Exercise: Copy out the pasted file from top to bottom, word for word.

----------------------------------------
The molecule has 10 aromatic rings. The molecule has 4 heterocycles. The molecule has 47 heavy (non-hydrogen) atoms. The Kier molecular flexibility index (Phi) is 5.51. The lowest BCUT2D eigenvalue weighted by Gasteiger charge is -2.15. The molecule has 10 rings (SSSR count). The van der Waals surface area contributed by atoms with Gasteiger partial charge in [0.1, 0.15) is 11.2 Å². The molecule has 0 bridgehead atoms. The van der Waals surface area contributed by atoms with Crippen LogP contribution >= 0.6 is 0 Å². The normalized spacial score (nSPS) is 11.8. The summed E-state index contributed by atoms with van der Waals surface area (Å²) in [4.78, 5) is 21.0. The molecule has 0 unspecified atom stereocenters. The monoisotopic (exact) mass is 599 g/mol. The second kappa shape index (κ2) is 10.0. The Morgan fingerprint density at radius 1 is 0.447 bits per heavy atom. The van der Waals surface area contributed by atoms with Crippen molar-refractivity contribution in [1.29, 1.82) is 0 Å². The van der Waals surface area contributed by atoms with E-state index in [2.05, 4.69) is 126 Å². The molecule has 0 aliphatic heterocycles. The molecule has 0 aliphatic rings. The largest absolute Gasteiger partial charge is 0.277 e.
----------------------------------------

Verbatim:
The molecule has 10 aromatic rings. The molecule has 4 heterocycles. The molecule has 47 heavy (non-hydrogen) atoms. The Kier molecular flexibility index (Phi) is 5.51. The lowest BCUT2D eigenvalue weighted by Gasteiger charge is -2.15. The molecule has 10 rings (SSSR count). The van der Waals surface area contributed by atoms with Gasteiger partial charge in [0.1, 0.15) is 11.2 Å². The molecule has 0 bridgehead atoms. The van der Waals surface area contributed by atoms with Crippen LogP contribution >= 0.6 is 0 Å². The normalized spacial score (nSPS) is 11.8. The summed E-state index contributed by atoms with van der Waals surface area (Å²) in [4.78, 5) is 21.0. The molecule has 0 unspecified atom stereocenters. The monoisotopic (exact) mass is 599 g/mol. The second kappa shape index (κ2) is 10.0. The Morgan fingerprint density at radius 1 is 0.447 bits per heavy atom. The van der Waals surface area contributed by atoms with Crippen molar-refractivity contribution in [1.29, 1.82) is 0 Å². The van der Waals surface area contributed by atoms with E-state index in [2.05, 4.69) is 126 Å². The molecule has 0 aliphatic heterocycles. The molecule has 0 aliphatic rings. The largest absolute Gasteiger partial charge is 0.277 e.